With this review, I don’t want to dive too deep into the plot and provide spoilers but I will say that the twist and turns kept on coming. Mary’s investigation into the uncle’s death uncovers a buried coffin full of stone and that the uncle apparently died not once but twice eight years apart and in two different locations! Other murders, seemingly unconnected to Mary’s investigation, being to occur and the deeper Mary dives into this case, the more she realizes that she is playing fire with Brooklyn’s snobbish elite and the underworld social climbers that pull the strings. As if Mary doesn’t have enough on her plate with missing bodies and cold leads, her brother is arrested for the murder of his fiance (a close friend of Mary’s), and she falls in love with a Vanderbilt and becomes engaged.

I admit to skepticism as to the validity of some facts in this novel. Being somewhat scarred by Hollywood’s inability to keep historically accurate facts in the forefront of their movies, I felt it prudent to keep a running list of things to cross check as this novel seemed chock full of potentially disappointing untrue facts. So with that, I set out to confirm if the below list could be realistic for a person in Brooklyn in the 1890’s to know about or to be a current practice for the era:

  • Embalming still a current practice?
  • Jujitsu?
  • French form of kickboxing called Savate
  • Would a women have a boyfriend

Good ol’ Google did surprisingly confirm these facts: Embalming became popular in the U.S. during the civil war; in the late 1880’s and early 1900’s, the U.S. became fascinated with Japanese culture especially martial arts and so it’s very likely that Mary could have been introduced and trained in jujitsu and there were even debates in England as to whether a boxer could be defeated by a trained martial artist (see website here); while I couldn’t find any proof that Savate was present in the U.S. in the 1890’s (albeit after only a brief internet search), given the popularity it had in Europe during that same time period, I don’t think it’s beyond the scope of historical accuracy that Mary wouldn’t have known and/or been trained in Savate, especially as it was lauded as a self-defense art; and lastly, yes, it is conceivable that a women in or around the 1890’s could indeed have had a boyfriend (linguist history lesson here) and referred to said boyfriend in social conversation.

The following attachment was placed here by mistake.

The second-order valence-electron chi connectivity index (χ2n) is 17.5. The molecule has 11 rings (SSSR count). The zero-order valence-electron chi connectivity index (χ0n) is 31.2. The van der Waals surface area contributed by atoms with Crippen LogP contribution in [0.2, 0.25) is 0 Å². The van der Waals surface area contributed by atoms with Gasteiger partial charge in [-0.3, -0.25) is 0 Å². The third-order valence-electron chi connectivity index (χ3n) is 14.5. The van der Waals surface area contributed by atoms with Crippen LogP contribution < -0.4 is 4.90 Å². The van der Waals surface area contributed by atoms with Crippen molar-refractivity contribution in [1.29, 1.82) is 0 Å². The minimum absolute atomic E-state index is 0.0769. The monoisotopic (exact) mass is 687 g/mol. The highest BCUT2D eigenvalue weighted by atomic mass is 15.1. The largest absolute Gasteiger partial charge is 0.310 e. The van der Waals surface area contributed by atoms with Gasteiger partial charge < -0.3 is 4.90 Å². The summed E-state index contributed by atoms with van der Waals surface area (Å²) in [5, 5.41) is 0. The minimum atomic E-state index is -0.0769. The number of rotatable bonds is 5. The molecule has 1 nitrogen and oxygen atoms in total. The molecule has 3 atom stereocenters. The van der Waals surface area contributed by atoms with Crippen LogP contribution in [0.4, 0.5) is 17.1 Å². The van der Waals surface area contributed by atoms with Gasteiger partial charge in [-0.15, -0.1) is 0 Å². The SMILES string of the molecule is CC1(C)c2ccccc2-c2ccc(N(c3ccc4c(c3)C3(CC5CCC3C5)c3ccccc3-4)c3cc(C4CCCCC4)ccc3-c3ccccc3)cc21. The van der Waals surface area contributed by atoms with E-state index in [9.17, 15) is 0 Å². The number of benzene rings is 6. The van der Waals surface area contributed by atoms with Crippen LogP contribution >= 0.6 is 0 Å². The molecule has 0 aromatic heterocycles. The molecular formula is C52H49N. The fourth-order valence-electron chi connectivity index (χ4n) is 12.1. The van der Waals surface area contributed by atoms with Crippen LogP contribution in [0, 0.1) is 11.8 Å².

I can’t remember the last time a novel challenged me to question history but I am pleased that the author obviously did his homework and must have complied some exhaustive research in the writing of Mary’s second adventure. This author’s desire for accuracy is confirmed by an interview he had with a fellow wordpress blogger and also that he put a lot of effort into ensuring the characters spoke accurately for that time frame. I am  still unconvinced on this point but am going to trust in the author on this one. Head over to Book Club Mom to read the interview.

All in all, I enjoyed Brooklyn on Fire. Mary Handley is not a perfect person (a bit prejudice against the rich and privilege) but she is a witty, strong woman living by her own terms and is entirely identifiable with in this current day and age and I look forward to reading more of her adventures. I will give one spoiler alert though- my hopelessly romantic soul is sad her engagement ended. Love is a fickle thing.


 

Brooklyn on Fire is available Jan. 19th, 2016. Find more information here and check out Lawrence H. Levy’s website here.

**I received this book from Blogging for Books for this review. My first pre-release book ever! Click the link above for more information.